The Arctic in Washington, DC
Guest Post by Heleen van Soest
To get an idea of climate, energy and biodiversity policies in the US, Heleen van Soest visited Washington DC, in January and February 2014. She attended the 3 days conference Building Climate Solutions, and had interviews at a number of institutions and think tanks. In a couple of guest posts, she shares her thoughts.
Post 6: Arctic temperatures in Washington, DC
As it was pretty cold during the conference Building Climate Solutions, it seemed appropriate to join two symposia about the Arctic. The first discussed the current state of affairs, changes, and challenges from different perspectives. For example, what will happen to transportation? An obvious answer is more shipping due to melting sea ice, but there will also be difficulties with ice roads on land. As to ecosystems: how will the ocean ecosystems be affected by and adapt to the changing conditions? That will be interesting, as changes somewhere in the system will have cascading effects throughout the food web, but will also affect the ocean’s ability to absorb our CO2. The second symposium was promisingly called ‘An Arctic Preservation Roadmap’, but really was more about metrics (e.g. the 100-year Global Warming Potential, GWP). Still interesting, though: how to account for the impacts of greenhouse gas emissions, including ocean acidification and local soot pollution? Those turn out to be pretty important in the Arctic. The session further discussed regional sulphate cooling zones and the role of the polar vortex in the current cold wave here in the U.S. (see this NOAA page). A questionnaire about the Arctic was handed out among the workshop participants; the results were discussed in a follow-up session. Not surprisingly, a unanimous yes was given to the statement “We should act decisively within the next decade to slow Arctic warming”. The discussion touched on many issues, among which geoengineering. That could be a separate blog, I guess, so I won’t elaborate on it here. Let’s just say I’m not a big fan. Luckily, someone brought in the point of biodiversity loss in the Arctic. Ocean acidification is an important factor here. As the Arctic waters are cold, they can take up a lot of CO2 (Henry’s law). However, as the CO2 dissolves, it makes the water more acidic (lower pH), affecting many organisms living in the water. So can we preserve these ecosystems, as the symposium name suggested? Difficult to answer, because what does preservation mean? These ecosystems are changing already; management or protection may be better terms. But even protection is tricky. According to William Winner, we risk losing the Arctic completely, turning it into the northern edge of the temperate zone. That’s a rather different scenario than the ‘blue Arctic’, referring to the rapid loss of sea ice. Black carbon, or soot, could speed up melt of snow and ice by lowering their albedo (reflectivity) and absorbing the sun’s heat instead of reflecting it. Soot comes from various sources, such as wildfires and shipping. Those sources were often mentioned in the discussion, but I missed another important source: gas flaring. As the opening up of the Arctic brings resource exploration opportunities alongside new shipping routes, such human sources might increase in future and inject black carbon directly in the Arctic environment. For ships, a mitigation option would be to switch to LNG (liquefied natural gas) as fuel. But, someone noted, the introduction of mitigation measures for ships is moving very, very slowly. As a nice addition to these workshops, the National Museum of Natural History (one of many Smithsonian museums on the Mall) had some displays about the Arctic. They say pictures say more than words, so here you are:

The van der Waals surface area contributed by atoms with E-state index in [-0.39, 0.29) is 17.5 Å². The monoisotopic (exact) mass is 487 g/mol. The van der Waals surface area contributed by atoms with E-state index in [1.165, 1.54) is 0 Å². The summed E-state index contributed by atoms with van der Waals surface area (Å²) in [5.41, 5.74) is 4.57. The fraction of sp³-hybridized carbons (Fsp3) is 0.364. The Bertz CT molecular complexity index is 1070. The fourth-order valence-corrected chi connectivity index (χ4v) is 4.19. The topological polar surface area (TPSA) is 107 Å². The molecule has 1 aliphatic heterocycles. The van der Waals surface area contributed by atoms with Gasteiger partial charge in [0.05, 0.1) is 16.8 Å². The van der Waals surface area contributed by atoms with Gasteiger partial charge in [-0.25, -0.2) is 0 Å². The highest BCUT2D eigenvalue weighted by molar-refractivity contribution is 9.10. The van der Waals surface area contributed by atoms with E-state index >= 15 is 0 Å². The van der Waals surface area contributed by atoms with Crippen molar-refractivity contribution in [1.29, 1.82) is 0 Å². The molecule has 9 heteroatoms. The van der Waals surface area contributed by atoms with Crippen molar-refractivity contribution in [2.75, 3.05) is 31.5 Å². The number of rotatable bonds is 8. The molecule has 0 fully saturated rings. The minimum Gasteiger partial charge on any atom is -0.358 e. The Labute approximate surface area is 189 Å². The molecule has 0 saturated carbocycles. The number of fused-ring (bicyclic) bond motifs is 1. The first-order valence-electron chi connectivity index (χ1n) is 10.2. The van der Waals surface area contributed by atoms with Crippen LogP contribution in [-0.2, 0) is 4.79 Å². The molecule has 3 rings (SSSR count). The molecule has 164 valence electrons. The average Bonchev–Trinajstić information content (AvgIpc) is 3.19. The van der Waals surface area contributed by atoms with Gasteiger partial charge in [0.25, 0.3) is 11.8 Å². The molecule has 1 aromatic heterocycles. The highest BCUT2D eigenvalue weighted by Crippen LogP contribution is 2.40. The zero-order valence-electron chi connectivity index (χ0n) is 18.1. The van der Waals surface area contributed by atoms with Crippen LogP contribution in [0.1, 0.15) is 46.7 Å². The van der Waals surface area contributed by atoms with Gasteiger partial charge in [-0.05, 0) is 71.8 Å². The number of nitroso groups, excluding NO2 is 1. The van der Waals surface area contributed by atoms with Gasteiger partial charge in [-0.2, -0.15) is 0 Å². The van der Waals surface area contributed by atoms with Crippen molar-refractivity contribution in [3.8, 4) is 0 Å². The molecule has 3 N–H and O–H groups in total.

Heleen van Soest is an independent researcher at HvS Earth System Research. On Twitter: @Hel1vs